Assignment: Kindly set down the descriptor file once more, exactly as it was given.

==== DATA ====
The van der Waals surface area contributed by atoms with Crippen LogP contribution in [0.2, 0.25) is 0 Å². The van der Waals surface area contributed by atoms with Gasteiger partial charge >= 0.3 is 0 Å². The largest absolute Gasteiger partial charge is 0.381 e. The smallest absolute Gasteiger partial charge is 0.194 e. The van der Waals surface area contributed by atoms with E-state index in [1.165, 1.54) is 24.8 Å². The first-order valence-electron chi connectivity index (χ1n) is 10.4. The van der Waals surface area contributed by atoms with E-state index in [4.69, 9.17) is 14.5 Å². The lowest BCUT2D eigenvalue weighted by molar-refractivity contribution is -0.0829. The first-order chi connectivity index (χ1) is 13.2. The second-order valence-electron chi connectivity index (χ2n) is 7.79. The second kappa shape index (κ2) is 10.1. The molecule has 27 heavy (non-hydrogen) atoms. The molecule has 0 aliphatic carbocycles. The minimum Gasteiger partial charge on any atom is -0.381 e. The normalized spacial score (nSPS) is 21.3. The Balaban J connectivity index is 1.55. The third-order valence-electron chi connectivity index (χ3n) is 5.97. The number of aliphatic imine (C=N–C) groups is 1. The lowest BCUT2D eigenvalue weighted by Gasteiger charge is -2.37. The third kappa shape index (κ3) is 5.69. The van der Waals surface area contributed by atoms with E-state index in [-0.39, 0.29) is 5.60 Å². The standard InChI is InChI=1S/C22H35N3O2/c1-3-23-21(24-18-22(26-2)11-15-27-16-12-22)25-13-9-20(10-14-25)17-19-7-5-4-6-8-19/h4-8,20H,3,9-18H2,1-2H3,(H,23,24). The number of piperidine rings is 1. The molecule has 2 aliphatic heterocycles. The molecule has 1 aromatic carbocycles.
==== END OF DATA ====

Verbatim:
The van der Waals surface area contributed by atoms with Crippen LogP contribution in [0.2, 0.25) is 0 Å². The van der Waals surface area contributed by atoms with Gasteiger partial charge >= 0.3 is 0 Å². The largest absolute Gasteiger partial charge is 0.381 e. The smallest absolute Gasteiger partial charge is 0.194 e. The van der Waals surface area contributed by atoms with E-state index in [1.165, 1.54) is 24.8 Å². The first-order valence-electron chi connectivity index (χ1n) is 10.4. The van der Waals surface area contributed by atoms with E-state index in [4.69, 9.17) is 14.5 Å². The lowest BCUT2D eigenvalue weighted by molar-refractivity contribution is -0.0829. The first-order chi connectivity index (χ1) is 13.2. The second-order valence-electron chi connectivity index (χ2n) is 7.79. The second kappa shape index (κ2) is 10.1. The molecule has 27 heavy (non-hydrogen) atoms. The molecule has 0 aliphatic carbocycles. The minimum Gasteiger partial charge on any atom is -0.381 e. The normalized spacial score (nSPS) is 21.3. The Balaban J connectivity index is 1.55. The third-order valence-electron chi connectivity index (χ3n) is 5.97. The number of aliphatic imine (C=N–C) groups is 1. The lowest BCUT2D eigenvalue weighted by Gasteiger charge is -2.37. The third kappa shape index (κ3) is 5.69. The van der Waals surface area contributed by atoms with E-state index in [-0.39, 0.29) is 5.60 Å². The standard InChI is InChI=1S/C22H35N3O2/c1-3-23-21(24-18-22(26-2)11-15-27-16-12-22)25-13-9-20(10-14-25)17-19-7-5-4-6-8-19/h4-8,20H,3,9-18H2,1-2H3,(H,23,24). The number of piperidine rings is 1. The molecule has 2 aliphatic heterocycles. The molecule has 1 aromatic carbocycles.